An absorbent printing material, for example if it is a paper or another fibrous material, can be pretreated, in order to avoid penetration of the conductive printing ink or paste. The pretreatment can be an application of varnish or an application of a preprinting ink via a flexographic printing unit or an offset printing unit. It is also possible for a film to be laminated onto the rear of the label or for the rear of the label to have already been pretreated by the manufacturer. Very pronounced penetration of the printing ink into the printing material can result in a change in the inductance as a result of the third plane. Application by means of a printing plate for waterless printing is preferred to wet offset printing, as the damping solution which is required in wet offset printing can lead to corrosion of the ink and the precision of the printing is also higher. Higher resolutions and finer line thicknesses can also be printed by waterless offset printing.

A capacitor which is required for producing a tuned circuit can be produced by two lines being printed closely next to one another (FIG. 2), which lines are connected to one another at the ends of the shorter line. As an alternative, the base line can be printed first, then an insulating material is printed over it and, in a third printing unit, the complementary line is then printed (FIG. 3). The capacitor can also be integrated into the chip. Other circuit elements can also be printed, for example resistances by means of a reduction in the line thickness.

Theoretically, the capacitor lines can be printed so as to lie opposite one another on both sides of the printing material. To this end, the printing material would have to be perforated first, in order that a connection is produced during the ink application between two lines which lie opposite one another.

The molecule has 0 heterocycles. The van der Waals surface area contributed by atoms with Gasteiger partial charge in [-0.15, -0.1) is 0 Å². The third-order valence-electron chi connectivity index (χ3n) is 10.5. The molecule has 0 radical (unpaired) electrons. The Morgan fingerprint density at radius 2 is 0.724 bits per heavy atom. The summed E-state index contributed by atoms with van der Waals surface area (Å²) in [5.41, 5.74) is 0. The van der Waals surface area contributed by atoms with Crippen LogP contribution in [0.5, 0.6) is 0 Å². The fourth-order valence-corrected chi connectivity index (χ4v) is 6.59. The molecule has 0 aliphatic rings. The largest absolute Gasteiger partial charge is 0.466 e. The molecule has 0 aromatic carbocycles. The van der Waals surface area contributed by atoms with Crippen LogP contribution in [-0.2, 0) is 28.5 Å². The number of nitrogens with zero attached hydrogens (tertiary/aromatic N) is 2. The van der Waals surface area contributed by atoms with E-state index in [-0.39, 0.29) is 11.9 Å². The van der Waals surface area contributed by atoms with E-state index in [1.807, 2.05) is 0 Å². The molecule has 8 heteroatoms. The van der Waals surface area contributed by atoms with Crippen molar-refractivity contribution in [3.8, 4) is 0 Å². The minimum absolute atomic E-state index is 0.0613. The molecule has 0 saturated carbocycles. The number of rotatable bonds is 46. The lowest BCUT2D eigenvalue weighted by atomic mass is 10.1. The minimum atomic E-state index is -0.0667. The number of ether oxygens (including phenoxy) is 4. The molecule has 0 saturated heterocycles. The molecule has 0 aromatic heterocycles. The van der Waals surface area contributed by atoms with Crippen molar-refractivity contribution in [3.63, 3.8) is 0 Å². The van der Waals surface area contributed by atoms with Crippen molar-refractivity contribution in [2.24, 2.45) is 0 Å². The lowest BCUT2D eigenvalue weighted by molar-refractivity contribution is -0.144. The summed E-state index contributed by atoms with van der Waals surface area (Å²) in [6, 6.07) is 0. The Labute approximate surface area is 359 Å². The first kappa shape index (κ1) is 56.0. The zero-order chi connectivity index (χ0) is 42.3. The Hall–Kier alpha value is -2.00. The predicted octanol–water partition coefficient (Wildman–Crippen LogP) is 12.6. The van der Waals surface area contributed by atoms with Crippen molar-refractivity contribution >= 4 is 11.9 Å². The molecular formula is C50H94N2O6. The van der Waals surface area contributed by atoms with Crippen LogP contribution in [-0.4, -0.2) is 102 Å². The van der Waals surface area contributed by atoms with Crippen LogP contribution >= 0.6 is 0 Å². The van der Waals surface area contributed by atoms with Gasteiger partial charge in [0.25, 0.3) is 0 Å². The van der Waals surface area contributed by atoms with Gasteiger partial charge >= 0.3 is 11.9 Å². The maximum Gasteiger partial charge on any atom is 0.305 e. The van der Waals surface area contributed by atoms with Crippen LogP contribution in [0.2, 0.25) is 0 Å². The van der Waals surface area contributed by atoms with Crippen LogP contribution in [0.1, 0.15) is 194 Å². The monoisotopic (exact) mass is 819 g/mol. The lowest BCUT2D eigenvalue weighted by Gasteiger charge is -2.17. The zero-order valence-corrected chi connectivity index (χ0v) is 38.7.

Subsequently, the antenna and the tuned circuit can be covered with a protective varnish which protects the print against mechanical, chemical or oxidative damage. As an alternative, a protective film can be applied.

In a second method, an adhesive is preprinted via a printing unit which brings sheets which have been printed with the adhesive into contact with a transfer film which is coated with a metallic material or another conductive material. The conductive material is detached from the transfer film at those locations having the applied adhesive and is transferred onto the printing material. Said conductive material then forms the tuned circuit, antenna or constituent parts of them.

Application of the lines of the antenna/the tuned circuit by means of the flexographic printing process may be suitable as a third method. However, it is disadvantageous that a flexographic printing plate can lead to pinched edges if the positioning has not been adjusted exactly. Said pinched edges would lead to a change as a result of a capacitance change and to a change in the characteristics of the tuned circuit.